typedef Apply<ParserDigit, Atoi> ParserDigitV;

// Parses a char and turn it into lowercase, to get an case insensitive parser
typedef Apply<ParserLetter, ToLower> ParserInsensitive;

// ignores result of parser L, Haskell equivalent is (-#)
template <class L, class R>
using SkipL = Apply<Then<L, R>, GetSecond<L, R>>;

// ignores result of parser R, Haskell equivalent is (#-)
template <class L, class R>
using SkipR = Apply<Then<L, R>, GetFirst<L, R>>;

In Haskell:

digitV :: Parser Int
digitV = digit >-> digitToInt

ichar :: Parser Char
ichar = letter >-> toLower

(-#) :: Parser a -> Parser b -> Parser b
(m -# n) str = (m # n) >-> snd $ str

(#-) :: Parser a -> Parser b -> Parser a
(m #- n) str = (m # n) >-> fst $ str

Conclusion

This article starts to be very long. I think that you now have the logic. You can read the Haskell paper or follow your inspiration to write others combinators and combinations to have a real world parser (using Apply/>-> to build ASTs, for instance). The number of base combinators is, in fine, relatively low. I will push some code of a whole library allowing to parse and evaluate a simple mathematical expression.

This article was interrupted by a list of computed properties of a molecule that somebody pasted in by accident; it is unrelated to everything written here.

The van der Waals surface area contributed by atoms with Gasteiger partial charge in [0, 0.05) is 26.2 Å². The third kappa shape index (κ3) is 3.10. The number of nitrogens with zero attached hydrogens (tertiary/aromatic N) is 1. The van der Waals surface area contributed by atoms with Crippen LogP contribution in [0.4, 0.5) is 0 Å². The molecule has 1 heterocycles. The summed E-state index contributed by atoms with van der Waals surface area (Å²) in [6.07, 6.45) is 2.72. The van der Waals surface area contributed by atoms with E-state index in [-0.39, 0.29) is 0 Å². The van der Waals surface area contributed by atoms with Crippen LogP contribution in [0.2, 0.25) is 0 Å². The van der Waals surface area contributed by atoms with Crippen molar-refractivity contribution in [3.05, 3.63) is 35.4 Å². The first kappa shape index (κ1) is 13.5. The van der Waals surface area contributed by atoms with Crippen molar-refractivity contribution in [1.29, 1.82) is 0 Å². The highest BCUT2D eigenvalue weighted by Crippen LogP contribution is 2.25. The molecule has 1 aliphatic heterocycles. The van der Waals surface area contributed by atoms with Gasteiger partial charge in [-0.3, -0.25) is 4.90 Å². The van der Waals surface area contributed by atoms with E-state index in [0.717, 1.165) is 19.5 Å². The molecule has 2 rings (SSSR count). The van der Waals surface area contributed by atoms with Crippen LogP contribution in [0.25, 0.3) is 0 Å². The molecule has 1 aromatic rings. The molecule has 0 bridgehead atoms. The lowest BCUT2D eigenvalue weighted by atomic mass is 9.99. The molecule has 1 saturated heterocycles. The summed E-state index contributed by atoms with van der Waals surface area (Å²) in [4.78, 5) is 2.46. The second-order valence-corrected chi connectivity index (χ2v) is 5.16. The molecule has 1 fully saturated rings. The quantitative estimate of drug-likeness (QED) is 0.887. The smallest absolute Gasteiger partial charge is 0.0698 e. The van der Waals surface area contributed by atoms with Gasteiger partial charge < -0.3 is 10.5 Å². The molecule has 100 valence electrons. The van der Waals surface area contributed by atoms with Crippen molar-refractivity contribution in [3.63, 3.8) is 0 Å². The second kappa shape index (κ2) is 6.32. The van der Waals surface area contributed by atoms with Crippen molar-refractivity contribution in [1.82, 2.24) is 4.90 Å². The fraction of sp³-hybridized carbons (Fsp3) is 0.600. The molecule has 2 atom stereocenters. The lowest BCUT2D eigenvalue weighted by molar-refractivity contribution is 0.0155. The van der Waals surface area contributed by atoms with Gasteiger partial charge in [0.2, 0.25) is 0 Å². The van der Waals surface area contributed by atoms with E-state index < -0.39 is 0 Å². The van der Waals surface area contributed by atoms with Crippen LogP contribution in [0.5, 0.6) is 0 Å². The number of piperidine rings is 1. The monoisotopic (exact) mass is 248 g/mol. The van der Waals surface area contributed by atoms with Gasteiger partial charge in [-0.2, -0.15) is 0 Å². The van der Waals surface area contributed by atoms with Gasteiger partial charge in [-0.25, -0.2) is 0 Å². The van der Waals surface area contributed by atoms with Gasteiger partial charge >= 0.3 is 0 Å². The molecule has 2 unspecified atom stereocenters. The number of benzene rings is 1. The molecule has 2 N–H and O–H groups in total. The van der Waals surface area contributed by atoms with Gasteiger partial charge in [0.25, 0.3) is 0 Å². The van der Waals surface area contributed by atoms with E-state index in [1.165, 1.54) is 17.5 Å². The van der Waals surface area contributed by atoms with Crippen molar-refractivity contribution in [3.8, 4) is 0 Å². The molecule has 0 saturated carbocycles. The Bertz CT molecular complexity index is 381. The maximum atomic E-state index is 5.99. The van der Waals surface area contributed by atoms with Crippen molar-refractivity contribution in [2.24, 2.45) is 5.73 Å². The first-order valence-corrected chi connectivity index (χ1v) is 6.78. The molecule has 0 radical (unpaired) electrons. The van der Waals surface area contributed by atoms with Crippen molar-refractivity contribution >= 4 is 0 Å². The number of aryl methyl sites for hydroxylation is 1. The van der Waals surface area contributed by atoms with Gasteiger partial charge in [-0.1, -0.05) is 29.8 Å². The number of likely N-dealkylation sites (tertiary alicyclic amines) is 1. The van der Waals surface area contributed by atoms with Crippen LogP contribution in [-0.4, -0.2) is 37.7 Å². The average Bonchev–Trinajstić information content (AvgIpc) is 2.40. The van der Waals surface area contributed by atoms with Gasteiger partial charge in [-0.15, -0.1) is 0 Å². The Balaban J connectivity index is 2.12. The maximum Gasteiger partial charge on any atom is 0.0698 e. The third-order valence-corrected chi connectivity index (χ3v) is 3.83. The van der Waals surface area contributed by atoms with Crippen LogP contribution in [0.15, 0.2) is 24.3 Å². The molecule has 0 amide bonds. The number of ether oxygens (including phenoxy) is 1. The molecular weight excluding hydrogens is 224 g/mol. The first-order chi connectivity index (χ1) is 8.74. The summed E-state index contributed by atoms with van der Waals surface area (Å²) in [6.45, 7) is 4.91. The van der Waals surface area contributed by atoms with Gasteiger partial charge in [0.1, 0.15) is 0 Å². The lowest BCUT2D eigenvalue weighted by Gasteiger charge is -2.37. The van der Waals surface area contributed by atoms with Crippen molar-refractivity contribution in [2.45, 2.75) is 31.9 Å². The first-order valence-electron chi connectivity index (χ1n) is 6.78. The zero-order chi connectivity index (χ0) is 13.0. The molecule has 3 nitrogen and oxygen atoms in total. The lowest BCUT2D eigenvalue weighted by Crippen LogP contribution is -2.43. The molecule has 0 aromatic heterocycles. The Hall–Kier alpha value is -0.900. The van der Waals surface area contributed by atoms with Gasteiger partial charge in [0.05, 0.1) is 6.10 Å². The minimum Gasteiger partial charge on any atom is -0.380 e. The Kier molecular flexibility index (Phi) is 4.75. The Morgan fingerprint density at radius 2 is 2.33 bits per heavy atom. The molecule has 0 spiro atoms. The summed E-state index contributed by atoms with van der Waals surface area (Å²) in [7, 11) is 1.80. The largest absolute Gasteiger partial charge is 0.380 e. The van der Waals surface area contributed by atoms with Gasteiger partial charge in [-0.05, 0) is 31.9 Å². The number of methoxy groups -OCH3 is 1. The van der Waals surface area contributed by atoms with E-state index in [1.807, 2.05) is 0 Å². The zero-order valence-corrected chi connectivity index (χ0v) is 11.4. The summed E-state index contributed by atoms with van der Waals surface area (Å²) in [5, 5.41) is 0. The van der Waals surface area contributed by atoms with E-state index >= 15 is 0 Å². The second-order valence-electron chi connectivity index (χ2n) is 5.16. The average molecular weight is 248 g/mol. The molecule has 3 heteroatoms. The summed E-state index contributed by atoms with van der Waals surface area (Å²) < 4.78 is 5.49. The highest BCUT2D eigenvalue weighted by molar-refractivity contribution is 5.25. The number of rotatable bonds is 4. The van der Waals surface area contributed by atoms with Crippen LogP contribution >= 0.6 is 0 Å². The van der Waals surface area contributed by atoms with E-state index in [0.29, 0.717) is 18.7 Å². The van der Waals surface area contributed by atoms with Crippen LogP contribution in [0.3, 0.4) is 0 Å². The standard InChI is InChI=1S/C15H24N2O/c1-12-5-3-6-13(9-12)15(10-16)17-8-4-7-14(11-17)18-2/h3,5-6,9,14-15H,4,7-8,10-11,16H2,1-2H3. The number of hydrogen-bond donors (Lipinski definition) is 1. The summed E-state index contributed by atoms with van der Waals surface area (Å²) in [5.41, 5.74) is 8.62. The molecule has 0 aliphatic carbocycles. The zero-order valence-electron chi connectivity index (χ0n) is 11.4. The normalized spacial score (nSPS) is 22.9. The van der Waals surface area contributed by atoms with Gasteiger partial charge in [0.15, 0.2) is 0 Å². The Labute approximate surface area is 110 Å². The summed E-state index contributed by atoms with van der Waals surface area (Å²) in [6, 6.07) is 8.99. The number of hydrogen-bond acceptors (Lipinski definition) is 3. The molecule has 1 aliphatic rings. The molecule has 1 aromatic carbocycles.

The most important question of this work is not « is that iteresting ? ». It is. The most important question is « Is this approach pertinent in C++ ? ».

Advantages are easy to understand:

  • parsers and blocks are easy to combine and to build.
  • each block is guaranteed not to fail because it is a composition of blocks wich cannot fail (recursive property)
  • parsers are pure: no side effects, no global variables
  • parsers are built at compile-time: there is no runtime cost for assembling them together, and compilers can optimize them very well
  • a backtrack algorithm is integrated for free, allowing your parser to be a kind of LL(k)

Drawbacks are already seen:

  • verbosity is a huge problem. You always have to define a struct if you want to add a simple predicate ; you always have to define a struct and a typedef if you want to add a function to Apply
  • you have to handle types correctly
  • if your parser is ill constructed, g++ (or clang++) will vomit on you
  • this approach is unfamiliar in C++. Use this kind of parsers in a team, I don't believe they'll thank you
  • How to implement recursion ?